Alex Joseph is married to a registered nurse, a schoolteacher, a law school dropout, a ski instructor and a Kentucky beauty contest winner.
An extraordinary woman? No. In fact, the extraordinary one is surely the 38-year-old Joseph. At last count he had 13 wives, ranging in age from 16 to 30, and six children of his own in a rapidly growing family. “There are other girls who want to join us,” says Joseph. “But I haven’t married them yet.”
Joseph is the pistol-packin’ papa of a religious sect in Utah that openly practices plural marriage. Joseph not only keeps an arsenal of semiautomatic weapons around but has taught his wives to use them. (Among his guns is a .41 Magnum engraved with the words “For Christ’s sake.”) “I came here to build a place for my family,” he says, “but they won’t let us alone. There ain’t a corner of this planet where you can go without being molested.”
Joseph’s movement had its beginnings in 1969 when the swarthy ex-Marine joined the Mormon Church (“because an angel told me to”) and began studying the doctrine of polygamy. The Mormons stopped practicing that aspect of their religion in 1890, but Joseph wanted to revive it. He was excommunicated from the church in 1973 for his outspoken views on the subject, but, undeterred, he began collecting wives. Joseph, who has worked as a police officer, freighter, racehorse ranch manager, car salesman, bookkeeper, fire fighter, flying school owner and high school teacher, explains with no embarrassment, “I am good at whatever I do.”
Joseph assures anyone who asks that his baker’s dozen all get their fair turns in the nuptial bed. He once said he “could sleep with three different women in one afternoon and still have a warm, sexual experience with a fourth that night.”
Joseph’s wives echo his contentment. Pamela loves the outdoor life—both riding and shooting. Dale and Leslie love to cook for the group. Judy, 21, a former student at the University of Montana, says, “You have to give up possessiveness, selfishness and jealousy and learn to love more when you become a polygamous wife.” Black-haired Theresa, part Cherokee, says, “A woman’s husband is her god. My relationship with Alex is the same as my relationship with God.”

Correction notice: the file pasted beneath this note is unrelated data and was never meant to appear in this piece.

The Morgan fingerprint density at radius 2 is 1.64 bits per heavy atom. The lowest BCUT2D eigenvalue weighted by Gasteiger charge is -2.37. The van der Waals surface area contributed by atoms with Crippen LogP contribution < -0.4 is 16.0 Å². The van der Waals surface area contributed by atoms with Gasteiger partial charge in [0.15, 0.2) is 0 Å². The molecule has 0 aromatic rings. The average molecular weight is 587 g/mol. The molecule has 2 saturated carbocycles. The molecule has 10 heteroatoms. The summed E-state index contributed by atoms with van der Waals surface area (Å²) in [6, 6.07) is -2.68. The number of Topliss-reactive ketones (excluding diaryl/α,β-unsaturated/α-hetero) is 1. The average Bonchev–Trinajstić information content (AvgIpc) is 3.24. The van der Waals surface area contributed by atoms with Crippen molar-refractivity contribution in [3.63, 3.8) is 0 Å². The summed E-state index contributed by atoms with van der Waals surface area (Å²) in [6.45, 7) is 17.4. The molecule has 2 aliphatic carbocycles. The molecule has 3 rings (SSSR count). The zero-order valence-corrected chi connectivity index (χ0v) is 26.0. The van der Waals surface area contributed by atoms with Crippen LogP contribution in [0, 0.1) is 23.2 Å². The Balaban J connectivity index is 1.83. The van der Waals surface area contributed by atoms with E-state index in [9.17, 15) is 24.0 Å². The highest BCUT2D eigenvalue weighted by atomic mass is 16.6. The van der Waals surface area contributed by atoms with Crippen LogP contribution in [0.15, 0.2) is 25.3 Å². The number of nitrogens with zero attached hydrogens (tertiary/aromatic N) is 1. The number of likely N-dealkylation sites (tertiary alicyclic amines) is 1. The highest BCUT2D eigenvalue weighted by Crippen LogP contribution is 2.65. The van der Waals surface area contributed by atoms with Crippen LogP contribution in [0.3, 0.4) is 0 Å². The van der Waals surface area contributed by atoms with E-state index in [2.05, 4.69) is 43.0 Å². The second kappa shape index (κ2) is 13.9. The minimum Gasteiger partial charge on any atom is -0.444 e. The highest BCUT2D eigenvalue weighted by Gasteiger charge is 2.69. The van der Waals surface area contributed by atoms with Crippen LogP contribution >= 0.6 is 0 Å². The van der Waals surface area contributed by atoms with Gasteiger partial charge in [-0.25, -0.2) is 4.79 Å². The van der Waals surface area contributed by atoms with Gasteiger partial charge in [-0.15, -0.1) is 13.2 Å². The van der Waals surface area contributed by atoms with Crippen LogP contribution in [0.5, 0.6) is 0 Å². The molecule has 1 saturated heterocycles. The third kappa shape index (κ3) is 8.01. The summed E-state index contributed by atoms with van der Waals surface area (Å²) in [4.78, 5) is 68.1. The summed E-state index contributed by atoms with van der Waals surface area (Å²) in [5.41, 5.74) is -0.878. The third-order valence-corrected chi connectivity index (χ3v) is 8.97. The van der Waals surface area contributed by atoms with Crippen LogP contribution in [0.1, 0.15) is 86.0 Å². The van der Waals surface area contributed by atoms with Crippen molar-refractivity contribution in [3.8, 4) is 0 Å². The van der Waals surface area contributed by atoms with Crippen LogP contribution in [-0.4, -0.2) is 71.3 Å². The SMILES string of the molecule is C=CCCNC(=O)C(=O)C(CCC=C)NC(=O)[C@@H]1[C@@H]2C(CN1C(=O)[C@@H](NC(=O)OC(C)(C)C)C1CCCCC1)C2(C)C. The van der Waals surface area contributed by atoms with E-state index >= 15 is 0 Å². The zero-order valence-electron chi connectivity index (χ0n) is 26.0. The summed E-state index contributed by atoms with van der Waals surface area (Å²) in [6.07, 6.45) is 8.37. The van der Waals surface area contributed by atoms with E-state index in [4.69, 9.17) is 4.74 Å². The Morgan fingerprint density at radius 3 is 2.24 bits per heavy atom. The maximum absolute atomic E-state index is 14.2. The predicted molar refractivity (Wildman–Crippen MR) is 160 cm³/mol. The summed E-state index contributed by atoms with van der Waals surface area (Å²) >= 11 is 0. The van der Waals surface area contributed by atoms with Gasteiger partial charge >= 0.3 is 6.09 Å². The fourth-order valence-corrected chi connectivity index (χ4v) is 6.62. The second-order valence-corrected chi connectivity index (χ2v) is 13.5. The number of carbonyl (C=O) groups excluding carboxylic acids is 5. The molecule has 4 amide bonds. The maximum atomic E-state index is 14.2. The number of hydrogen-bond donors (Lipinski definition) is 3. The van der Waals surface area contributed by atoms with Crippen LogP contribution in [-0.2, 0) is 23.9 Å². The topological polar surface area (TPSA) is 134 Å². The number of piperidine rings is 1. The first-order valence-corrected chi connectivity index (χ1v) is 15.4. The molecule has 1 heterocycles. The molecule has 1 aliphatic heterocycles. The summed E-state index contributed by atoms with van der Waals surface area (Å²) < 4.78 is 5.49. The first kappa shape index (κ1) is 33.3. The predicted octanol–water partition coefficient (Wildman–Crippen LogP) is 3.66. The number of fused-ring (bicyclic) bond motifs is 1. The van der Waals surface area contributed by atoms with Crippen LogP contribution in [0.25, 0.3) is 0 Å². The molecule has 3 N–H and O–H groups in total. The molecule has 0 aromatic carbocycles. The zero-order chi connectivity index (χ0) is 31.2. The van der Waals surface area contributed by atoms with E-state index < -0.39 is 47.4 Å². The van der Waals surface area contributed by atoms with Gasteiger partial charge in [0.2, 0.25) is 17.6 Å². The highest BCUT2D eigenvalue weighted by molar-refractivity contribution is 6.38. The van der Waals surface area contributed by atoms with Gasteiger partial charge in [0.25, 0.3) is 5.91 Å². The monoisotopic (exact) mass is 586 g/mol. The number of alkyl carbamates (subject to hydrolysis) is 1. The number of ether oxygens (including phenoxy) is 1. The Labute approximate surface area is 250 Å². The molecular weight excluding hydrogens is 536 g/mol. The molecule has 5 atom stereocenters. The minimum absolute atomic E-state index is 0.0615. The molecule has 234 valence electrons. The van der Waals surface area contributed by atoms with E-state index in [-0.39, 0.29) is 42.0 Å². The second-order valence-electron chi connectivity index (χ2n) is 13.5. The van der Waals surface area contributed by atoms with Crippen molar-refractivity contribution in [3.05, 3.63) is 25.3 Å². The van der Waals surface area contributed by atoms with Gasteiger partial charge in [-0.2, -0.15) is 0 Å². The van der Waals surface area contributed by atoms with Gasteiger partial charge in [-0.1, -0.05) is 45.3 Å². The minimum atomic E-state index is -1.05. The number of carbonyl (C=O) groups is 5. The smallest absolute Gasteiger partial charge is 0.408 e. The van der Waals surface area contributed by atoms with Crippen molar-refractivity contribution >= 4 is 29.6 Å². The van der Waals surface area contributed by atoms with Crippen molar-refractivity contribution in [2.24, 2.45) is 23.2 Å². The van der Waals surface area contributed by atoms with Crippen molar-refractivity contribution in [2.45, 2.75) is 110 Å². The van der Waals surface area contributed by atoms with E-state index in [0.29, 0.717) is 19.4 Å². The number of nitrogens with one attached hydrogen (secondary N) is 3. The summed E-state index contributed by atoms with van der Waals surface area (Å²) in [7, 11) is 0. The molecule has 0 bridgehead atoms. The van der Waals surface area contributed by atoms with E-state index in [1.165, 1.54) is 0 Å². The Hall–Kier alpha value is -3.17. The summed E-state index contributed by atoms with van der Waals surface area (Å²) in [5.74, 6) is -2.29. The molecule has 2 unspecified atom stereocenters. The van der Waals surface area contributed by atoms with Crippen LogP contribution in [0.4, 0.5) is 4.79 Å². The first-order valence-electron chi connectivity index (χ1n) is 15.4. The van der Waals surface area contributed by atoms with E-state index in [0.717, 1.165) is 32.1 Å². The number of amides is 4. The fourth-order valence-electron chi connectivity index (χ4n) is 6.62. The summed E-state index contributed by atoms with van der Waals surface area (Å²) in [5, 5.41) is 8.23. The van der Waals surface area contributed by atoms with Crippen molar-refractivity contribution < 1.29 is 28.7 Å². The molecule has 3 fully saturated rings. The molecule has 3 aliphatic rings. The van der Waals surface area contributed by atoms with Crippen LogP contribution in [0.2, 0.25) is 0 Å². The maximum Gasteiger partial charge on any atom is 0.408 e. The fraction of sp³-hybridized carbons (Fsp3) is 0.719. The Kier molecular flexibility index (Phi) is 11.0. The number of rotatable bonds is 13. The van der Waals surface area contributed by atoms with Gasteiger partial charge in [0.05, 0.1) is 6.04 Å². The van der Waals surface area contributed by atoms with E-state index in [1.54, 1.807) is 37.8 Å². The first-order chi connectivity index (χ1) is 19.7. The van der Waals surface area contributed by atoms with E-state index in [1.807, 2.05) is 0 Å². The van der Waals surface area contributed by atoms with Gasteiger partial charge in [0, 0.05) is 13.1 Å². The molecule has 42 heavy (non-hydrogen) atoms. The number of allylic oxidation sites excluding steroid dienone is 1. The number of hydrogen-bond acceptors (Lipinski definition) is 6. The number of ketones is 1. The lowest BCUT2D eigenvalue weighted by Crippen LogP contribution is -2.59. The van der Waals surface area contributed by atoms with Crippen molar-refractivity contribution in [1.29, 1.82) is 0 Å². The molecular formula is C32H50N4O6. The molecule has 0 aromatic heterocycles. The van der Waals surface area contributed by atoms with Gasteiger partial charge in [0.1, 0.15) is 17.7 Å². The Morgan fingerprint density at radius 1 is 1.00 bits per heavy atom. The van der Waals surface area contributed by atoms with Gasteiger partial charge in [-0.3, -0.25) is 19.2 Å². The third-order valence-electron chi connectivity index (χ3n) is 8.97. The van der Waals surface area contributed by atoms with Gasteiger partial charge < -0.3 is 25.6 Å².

Joseph prefers to discuss his marital adventures in legal rather than theological terms. “Polygamy is not against the law,” he declares. “The Constitution guarantees freedom of religion.” But Utah’s Deputy Attorney General Robert Hansen disagrees. He is urging that a criminal complaint be filed against Joseph for “cohabitation,” a felony in Utah.
Joseph has had other problems with the law. When he attempted to homestead on public lands, the U.S. Bureau of Land Management filed a suit to remove him. Recently the state accused him of catching fish illegally in nearby Lake Powell. The distraught parents of at least three of his ménage have asked the FBI for help in getting their daughters back. It’s only a matter of time before the Internal Revenue looks him up since, as Joseph says blithely, “I don’t believe in paying any taxes.” And last week Joseph was arrested and jailed on charges of possessing a stolen helicopter, although he said he’d bought it.
In the meantime, he is supporting his wives with earnings from a small cafe, the Red Desert Inn in Glen Canyon City, plus sales of a desert plant, ginseng. Joseph says ginseng has miraculous healing powers. The FDA has been investigating the ginseng operation, but Joseph says he’ll fight that—and other legal entanglements—in court, with the help of one of his wives, the law school dropout.
Joseph’s church, the Church of Jesus Christ in Solemn Assembly, is loosely run and has no formal membership. But he does have several followers outside the family. One is Eric Lassen, 29, a friend and former philosophy teacher at the University of Montana, who lives in a tent nearby with three wives and six children. “If a man just wanted to sleep with a lot of women,” Lassen observes, surely speaking for Joseph too, “there certainly must be an easier way.”